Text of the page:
I record live shows off the FOH console using my MacBook Pro and MOTU 828 mk 2 and whatever eight-input ADC w/ADAT out that I can borrow. Inputs to the recorder come from console direct outs and a pair of room mics.

But the secret is to record using Boom Recorder. Mac only, though. What's great is that you can set it up to record each input to its own track, with specific names (like Kick, Snare, etc). And when you are recording, if you hit the record button, it will close the set of files you're using for song 1 and open a new set for song 2. A cool FIFO feature allows you to add a short overlap in the files, so song 1 really ends 5 seconds after you hit record, and song 2 really starts 5 seconds before.

The interface is really clean -- just a bunch of level meters and transport controls. It writes broadcast WAV and has time code, if you need it.

-a
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tom eaton

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Re: DAW for live / acoustic recording
« Reply #14 on: May 16, 2009, 12:23:45 PM »

There's always RADAR... you might never need all the tracks, but you'll never need more and you'll be hard pressed to find a more reliable device.  You simply WON'T find better tech support.

You could print 1-8 tracks multitrack AND a two mix to the RADAR, plus extra things with no shortage of room.

And it sounds great, too!

tom

James Perrett

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Re: DAW for live / acoustic recording
« Reply #15 on: May 21, 2009, 08:17:56 AM »

If you are lucky enough to have an RME interface then download their DigiCheck analysis tools. DigiCheck now includes a basic multitrack recorder.

For my live rig I use Reaper with a Focusrite Saffire Pro26 on an Acer laptop but I also run an ADAT or two for backup.

Cheers

James.
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Tom D

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Re: DAW for live / acoustic recording
« Reply #16 on: May 21, 2009, 11:14:23 AM »

I'd have to agree with Jim Williams, the  HD24. Especially if you have killer pres/mixer. They're my first choice for multi-track recording,  I use them ALL the time.  There are a lot of hard disc "flash" style  recorders out there for 2 track recording, and depending on the model some have XLR in's, and most will record at least 16 bit.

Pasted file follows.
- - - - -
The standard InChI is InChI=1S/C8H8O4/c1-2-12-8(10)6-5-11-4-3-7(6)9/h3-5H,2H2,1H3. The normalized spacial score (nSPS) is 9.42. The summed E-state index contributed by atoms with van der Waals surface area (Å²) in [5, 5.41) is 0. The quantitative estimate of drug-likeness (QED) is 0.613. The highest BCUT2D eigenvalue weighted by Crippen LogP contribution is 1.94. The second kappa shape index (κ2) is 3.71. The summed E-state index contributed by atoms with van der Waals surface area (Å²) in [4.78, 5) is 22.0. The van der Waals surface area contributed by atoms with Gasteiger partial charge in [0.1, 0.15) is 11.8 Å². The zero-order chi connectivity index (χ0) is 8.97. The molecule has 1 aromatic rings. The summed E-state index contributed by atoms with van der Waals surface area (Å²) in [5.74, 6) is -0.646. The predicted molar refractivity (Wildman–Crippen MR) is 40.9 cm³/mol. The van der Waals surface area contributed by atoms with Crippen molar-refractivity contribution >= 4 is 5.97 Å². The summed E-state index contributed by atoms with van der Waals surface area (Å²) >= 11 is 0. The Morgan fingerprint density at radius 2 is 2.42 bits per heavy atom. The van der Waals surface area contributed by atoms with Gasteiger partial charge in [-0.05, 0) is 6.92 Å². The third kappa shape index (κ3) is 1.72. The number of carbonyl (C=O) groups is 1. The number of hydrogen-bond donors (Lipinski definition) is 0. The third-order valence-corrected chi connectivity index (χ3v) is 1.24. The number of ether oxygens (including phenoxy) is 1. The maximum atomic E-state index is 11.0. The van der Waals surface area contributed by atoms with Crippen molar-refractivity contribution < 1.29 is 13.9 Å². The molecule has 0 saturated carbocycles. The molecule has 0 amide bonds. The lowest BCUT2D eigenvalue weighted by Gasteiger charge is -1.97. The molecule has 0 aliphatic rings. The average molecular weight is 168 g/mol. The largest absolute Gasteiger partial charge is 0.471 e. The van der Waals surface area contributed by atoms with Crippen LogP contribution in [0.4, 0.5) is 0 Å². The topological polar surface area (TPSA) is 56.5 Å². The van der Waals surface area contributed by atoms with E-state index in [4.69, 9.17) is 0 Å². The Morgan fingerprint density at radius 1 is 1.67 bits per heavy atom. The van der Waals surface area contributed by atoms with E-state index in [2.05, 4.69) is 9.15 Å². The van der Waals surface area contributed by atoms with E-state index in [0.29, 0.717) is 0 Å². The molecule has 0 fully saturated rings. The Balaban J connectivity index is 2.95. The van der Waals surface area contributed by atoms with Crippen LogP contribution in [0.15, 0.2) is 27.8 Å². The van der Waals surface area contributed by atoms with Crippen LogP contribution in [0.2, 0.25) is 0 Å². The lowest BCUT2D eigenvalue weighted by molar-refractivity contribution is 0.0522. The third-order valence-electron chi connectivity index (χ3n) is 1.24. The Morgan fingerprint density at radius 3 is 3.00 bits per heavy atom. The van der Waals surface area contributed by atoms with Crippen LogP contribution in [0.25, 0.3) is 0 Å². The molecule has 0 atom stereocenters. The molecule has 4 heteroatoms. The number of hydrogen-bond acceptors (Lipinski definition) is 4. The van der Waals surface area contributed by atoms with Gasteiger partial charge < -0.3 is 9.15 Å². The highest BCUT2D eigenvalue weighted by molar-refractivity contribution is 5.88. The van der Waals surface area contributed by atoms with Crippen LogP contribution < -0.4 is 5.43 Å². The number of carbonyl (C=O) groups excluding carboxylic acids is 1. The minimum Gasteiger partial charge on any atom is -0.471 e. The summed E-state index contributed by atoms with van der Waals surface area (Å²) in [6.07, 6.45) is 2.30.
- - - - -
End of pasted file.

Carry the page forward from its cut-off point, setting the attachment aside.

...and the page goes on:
Tom Durso
First Bass Audio
Macomb, IL
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Hallams

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Re: DAW for live / acoustic recording
« Reply #17 on: May 25, 2009, 12:14:30 AM »

Not a problem here using Logic and a laptop for 16 ch for the last seven years. The limited session time of Logic was an irritation but is now fixed. That said it is always preferable to have a backup recording medium from splits. If i'm doing a "cheap option" live recording from the FOH mix inserts i don't bother with the backup, but with the well paid full price option i think its a must. So my set up is the HD 24 and Logic. Most of the time i treat the laptop as the master and the HD 24 as the backup.
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bjornson

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Re: DAW for live / acoustic recording
« Reply #18 on: June 11, 2009, 08:01:18 PM »

I use two mx2424's with an active split and two sets of converters.
Both are recording at all times.
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WD Smith

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Re: DAW for live / acoustic recording
« Reply #19 on: June 15, 2009, 01:26:36 PM »

Are you sure want to move to a PC system?  

How about a:
Yamaha AW4416.

Up to 16 tracks @44.1/16.  It has native Yamaha pre's for 8 tracks as delivered but you will need to have extra Yagi cards to bring in outboard pre's via AES, ADAT, or Tascam protocols for the other 8 of the tracks.  Later variant the 2400 has USB outs to transfer tracks directly to your computer for editing and massaging but the 4416 offers a lot that the 2400 doesn't.  The 4416 has a steep learning curve so Yammie dumbed it down a little in the 2400.  

To transfer your tracks to computer in the 4416 you burn them to a CD in a proprietary Yammie format as a Backup.  You then insert the CD into your computer and use some shareware called AWExtract to convert the Backup files to .WAV.  If you don't need extensive PT type manipulation, the 4416 is capable of extensive mixing and routing even with outboard efx.  The 4416 has it's own stereo recording buss and you can mixdown and burn your own CD.

The only oversight to me w/ the 4416 is that Yamaha only provided 2 XLR in's to the native preamps thereby limiting you to only 2 channels with 48v phantom power available.  The remaining 6 are 1/4" in's which can be converted to XLR's but no phantom will be available.  If you use an 8 channel outboard pre such as an ADA8000 or Digimax or best of all the Audient ASP008 no problem as you will have 8 channels available with phantom.

You can bring the AW, mics, and stands to a remote location and be set up and stable in minutes.  Best of all you can buy a clean AW4416 or it's smaller lighter cousin the AW16 or AW1600 for $400-800.  Outboard Yagi cards run about $150 each.

Otherwise, if you want to spend more money, an HD24XR is a nice way to go.

Food for thought.
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Stephen Payne

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Re: DAW for live / acoustic recording
« Reply #20 on: July 31, 2009, 07:49:00 PM »

I have a Macbook running either Logic Express or Tracktion 2. I use T2 on small track count jobs, then mix on my PC based desktop or a Imac . Interfaces are Presonus Firestudio + Digimax for up to 16 tracks or Audiofire 2. Never a problem in 2+ years. Ideally you should run a redundant recorder off a split but I haven't gotten to that point yet.